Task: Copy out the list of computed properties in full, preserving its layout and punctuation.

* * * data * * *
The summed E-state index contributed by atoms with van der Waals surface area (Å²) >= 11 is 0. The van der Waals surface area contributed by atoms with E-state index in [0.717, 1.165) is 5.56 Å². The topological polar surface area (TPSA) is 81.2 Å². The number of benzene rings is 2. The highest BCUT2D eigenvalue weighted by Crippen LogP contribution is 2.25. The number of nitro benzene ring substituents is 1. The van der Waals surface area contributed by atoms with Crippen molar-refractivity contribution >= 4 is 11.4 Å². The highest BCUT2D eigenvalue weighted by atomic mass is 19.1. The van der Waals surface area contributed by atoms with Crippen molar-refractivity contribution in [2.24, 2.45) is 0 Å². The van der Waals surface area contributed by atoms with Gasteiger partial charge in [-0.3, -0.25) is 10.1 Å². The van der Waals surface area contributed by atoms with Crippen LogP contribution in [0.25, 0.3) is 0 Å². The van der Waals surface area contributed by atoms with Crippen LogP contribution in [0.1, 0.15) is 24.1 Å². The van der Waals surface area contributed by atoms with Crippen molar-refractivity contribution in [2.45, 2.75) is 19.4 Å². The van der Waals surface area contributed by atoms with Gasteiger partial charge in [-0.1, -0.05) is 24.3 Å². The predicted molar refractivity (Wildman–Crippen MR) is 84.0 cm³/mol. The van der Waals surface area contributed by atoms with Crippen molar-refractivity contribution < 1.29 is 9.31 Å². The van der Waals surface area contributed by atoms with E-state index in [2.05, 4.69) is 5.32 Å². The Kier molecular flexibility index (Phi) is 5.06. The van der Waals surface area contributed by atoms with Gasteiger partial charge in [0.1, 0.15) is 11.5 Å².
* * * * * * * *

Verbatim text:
The summed E-state index contributed by atoms with van der Waals surface area (Å²) >= 11 is 0. The van der Waals surface area contributed by atoms with E-state index in [0.717, 1.165) is 5.56 Å². The topological polar surface area (TPSA) is 81.2 Å². The number of benzene rings is 2. The highest BCUT2D eigenvalue weighted by Crippen LogP contribution is 2.25. The number of nitro benzene ring substituents is 1. The van der Waals surface area contributed by atoms with Crippen molar-refractivity contribution >= 4 is 11.4 Å². The highest BCUT2D eigenvalue weighted by atomic mass is 19.1. The van der Waals surface area contributed by atoms with Crippen molar-refractivity contribution in [2.24, 2.45) is 0 Å². The van der Waals surface area contributed by atoms with Gasteiger partial charge in [-0.3, -0.25) is 10.1 Å². The van der Waals surface area contributed by atoms with Crippen LogP contribution in [0.25, 0.3) is 0 Å². The van der Waals surface area contributed by atoms with Crippen LogP contribution in [0.1, 0.15) is 24.1 Å². The van der Waals surface area contributed by atoms with Crippen molar-refractivity contribution in [2.45, 2.75) is 19.4 Å². The van der Waals surface area contributed by atoms with Gasteiger partial charge in [-0.1, -0.05) is 24.3 Å². The predicted molar refractivity (Wildman–Crippen MR) is 84.0 cm³/mol. The van der Waals surface area contributed by atoms with Crippen molar-refractivity contribution < 1.29 is 9.31 Å². The van der Waals surface area contributed by atoms with E-state index in [2.05, 4.69) is 5.32 Å². The Kier molecular flexibility index (Phi) is 5.06. The van der Waals surface area contributed by atoms with Gasteiger partial charge in [0.1, 0.15) is 11.5 Å².